FIG. 1 is a perspective view of one embodiment of a portable computing device utilizing a pump-assisted heat pipe as well as a power chord having a pump-assisted heat pipe.
FIG. 2A illustrates a cross sectional side view of one embodiment a heat pipe utilizing a pump mechanism at the condenser end.
FIG. 2B illustrates a cross sectional view of one embodiment of the heat pipe in FIG. 2A along section lines 2B—2B.
FIG. 3 illustrates a cross sectional side view of one embodiment of a vertically oriented pump-assisted heat pipe.
FIG. 4A illustrates a cross sectional side view of another embodiment of a pump-assisted heat pipe utilizing a sensor, a reservoir portion, and a rotatable barrier member.
FIG. 4B illustrates a cross sectional view of one embodiment of the heat pipe in FIG. 4A taken along section lines 4B—4B.
FIG. 5 illustrates another embodiment of a pump-assisted heat pipe utilizing a reservoir portion.
FIG. 6 illustrates an embodiment of a pump-assisted heat pipe having a pumping mechanism at the evaporator end.
The following description provides a heat pipe with pumping capabilities and use thereof in cooling a device. In the following description, numerous specific details such as electronic devices, electronic components, barrier configurations, orientations of pump mechanisms and heat pipes, wick structure configurations, and working fluid flow directions are set forth in order to provide a more thorough understanding of the present invention. It will be appreciated, however, by one skilled in the art that the invention may be practiced without such specific details.
A pump-assisted heat pipe may advantageously prevent a heat pipe from experiencing the dry out phenomenon that occurs when insufficient liquid-phase working fluid is drawn to the evaporator portion of the heat pipe. Accordingly, such a pump-assisted heat pipe may be used in applications where higher heat flux densities are present than could otherwise be tolerated by the heat pipe. Moreover, such a heat pipe or portions thereof may be oriented vertically, with the evaporator end at a higher elevation relative to the condenser end, and still provide sufficient liquid-phase working fluid at the evaporator. Some embodiments may remain sufficiently small for use in electronic devices by using a small pump that enhances capillary flow within a shared vapor and liquid flow chamber of the heat pipe.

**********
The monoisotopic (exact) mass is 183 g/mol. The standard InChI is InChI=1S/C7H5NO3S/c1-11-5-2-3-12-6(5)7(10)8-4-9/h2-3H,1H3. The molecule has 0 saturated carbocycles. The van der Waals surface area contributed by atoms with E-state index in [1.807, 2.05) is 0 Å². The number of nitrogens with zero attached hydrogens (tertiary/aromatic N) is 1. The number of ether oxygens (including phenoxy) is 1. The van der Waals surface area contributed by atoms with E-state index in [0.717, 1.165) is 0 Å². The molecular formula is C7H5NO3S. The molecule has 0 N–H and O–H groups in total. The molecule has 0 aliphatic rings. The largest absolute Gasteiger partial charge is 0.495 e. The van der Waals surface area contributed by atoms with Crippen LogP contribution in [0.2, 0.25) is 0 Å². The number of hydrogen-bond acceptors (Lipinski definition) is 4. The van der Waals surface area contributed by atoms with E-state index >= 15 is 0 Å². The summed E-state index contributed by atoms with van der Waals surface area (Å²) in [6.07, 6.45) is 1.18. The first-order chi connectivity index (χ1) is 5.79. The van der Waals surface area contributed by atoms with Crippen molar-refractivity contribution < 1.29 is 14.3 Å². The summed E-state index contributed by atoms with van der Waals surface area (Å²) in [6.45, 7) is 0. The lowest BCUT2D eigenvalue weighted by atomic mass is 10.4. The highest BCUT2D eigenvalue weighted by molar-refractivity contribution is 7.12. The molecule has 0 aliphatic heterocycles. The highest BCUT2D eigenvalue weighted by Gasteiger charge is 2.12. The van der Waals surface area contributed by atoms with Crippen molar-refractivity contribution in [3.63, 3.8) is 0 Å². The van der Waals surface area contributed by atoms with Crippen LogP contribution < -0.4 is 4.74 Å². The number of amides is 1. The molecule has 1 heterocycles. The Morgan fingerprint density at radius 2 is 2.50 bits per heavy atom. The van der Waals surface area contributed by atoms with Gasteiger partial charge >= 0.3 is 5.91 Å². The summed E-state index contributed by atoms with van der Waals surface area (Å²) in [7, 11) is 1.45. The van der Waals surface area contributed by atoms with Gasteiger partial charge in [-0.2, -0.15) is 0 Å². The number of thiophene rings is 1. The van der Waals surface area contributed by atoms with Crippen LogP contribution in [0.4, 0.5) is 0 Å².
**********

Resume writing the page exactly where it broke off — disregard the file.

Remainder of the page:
FIG. 1 illustrates a portable computing device 100 showing two exemplary uses of pump-assisted heat pipes. One heat pipe 110 has a first portion thermally coupled to a heat generating electronic component 105 and a second portion attached to a heat exchanger 125. In this case, a first end of the heat pipe 110 is attached to the electronic component 105 via a thermal and/or mechanical bond using known or otherwise available techniques. The heat exchanger 125 may be a duct with a fan, a heat sink, or any other known or available heat dissipation mechanism. The heat pipe 110 may be cylindrical, rectangular, or otherwise shaped.
The heat pipe 110 includes a pumping mechanism 115 located at a second end opposite the heat generating electronic component 105. The pump mechanism typically includes an external motor and a pumping mechanism internal to the heat pipe 110. The pumping mechanism enhances capillary flow from the condenser end (the portion attached to the heat exchanger 125) toward the evaporator end (the portion attached to the electronic component 105). Since some of the working fluid within the heat pipe 110 may evaporate prior to reaching the opposite end of the heat pipe 110, the pumping mechanism 115 may merely enhance capillary flow toward the evaporator portion. Some or all of capillary flow may not reach the evaporator and/or the opposite end of the heat pipe 110.
A second example of the use of a pump-assisted heat pipe is in a power chord 135 for the portable computing device 100. In the illustrated embodiment, the power chord 135 includes a flexible heat pipe 130 extending to a power supply brick 150. Typically, the power chord 135 includes several electrical conductors (not shown) that are coupled to a power converter (not shown) in the power supply brick 150. The power supply brick 150 includes a pump 140 that enhances capillary flow through the heat pipe 130 so that gravitational forces are overcome and sufficient liquid-phase working fluid is returned to the interface of the heat pipe 130 and warm surfaces in the portable computing device 100. This pump assistance may be particularly useful in the power chord based heat pipe since the power chord 135 may often extend vertically downward when the power supply brick 150 is placed on the floor or another surface lower than the portable computing device 100.